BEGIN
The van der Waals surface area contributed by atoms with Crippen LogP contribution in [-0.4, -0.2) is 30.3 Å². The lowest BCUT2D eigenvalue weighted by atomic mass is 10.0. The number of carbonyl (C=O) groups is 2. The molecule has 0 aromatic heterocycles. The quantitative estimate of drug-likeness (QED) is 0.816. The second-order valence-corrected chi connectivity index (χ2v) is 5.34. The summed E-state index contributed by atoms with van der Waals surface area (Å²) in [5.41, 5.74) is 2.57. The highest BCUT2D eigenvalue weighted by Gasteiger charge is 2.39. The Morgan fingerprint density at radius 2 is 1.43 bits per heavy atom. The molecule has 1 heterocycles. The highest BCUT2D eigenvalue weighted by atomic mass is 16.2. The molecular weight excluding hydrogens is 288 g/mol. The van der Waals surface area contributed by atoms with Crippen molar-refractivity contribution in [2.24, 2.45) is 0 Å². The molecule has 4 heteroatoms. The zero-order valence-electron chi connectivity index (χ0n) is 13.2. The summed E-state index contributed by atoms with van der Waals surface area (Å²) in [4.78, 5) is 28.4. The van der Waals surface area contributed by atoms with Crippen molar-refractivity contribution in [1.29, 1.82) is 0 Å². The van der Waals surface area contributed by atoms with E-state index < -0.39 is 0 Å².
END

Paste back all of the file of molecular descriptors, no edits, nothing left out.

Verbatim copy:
The van der Waals surface area contributed by atoms with Crippen LogP contribution in [-0.4, -0.2) is 30.3 Å². The lowest BCUT2D eigenvalue weighted by atomic mass is 10.0. The number of carbonyl (C=O) groups is 2. The molecule has 0 aromatic heterocycles. The quantitative estimate of drug-likeness (QED) is 0.816. The second-order valence-corrected chi connectivity index (χ2v) is 5.34. The summed E-state index contributed by atoms with van der Waals surface area (Å²) in [5.41, 5.74) is 2.57. The highest BCUT2D eigenvalue weighted by Gasteiger charge is 2.39. The Morgan fingerprint density at radius 2 is 1.43 bits per heavy atom. The molecule has 1 heterocycles. The highest BCUT2D eigenvalue weighted by atomic mass is 16.2. The molecular weight excluding hydrogens is 288 g/mol. The van der Waals surface area contributed by atoms with Crippen molar-refractivity contribution in [2.24, 2.45) is 0 Å². The molecule has 4 heteroatoms. The zero-order valence-electron chi connectivity index (χ0n) is 13.2. The summed E-state index contributed by atoms with van der Waals surface area (Å²) in [4.78, 5) is 28.4. The van der Waals surface area contributed by atoms with Crippen molar-refractivity contribution in [1.29, 1.82) is 0 Å². The van der Waals surface area contributed by atoms with E-state index < -0.39 is 0 Å².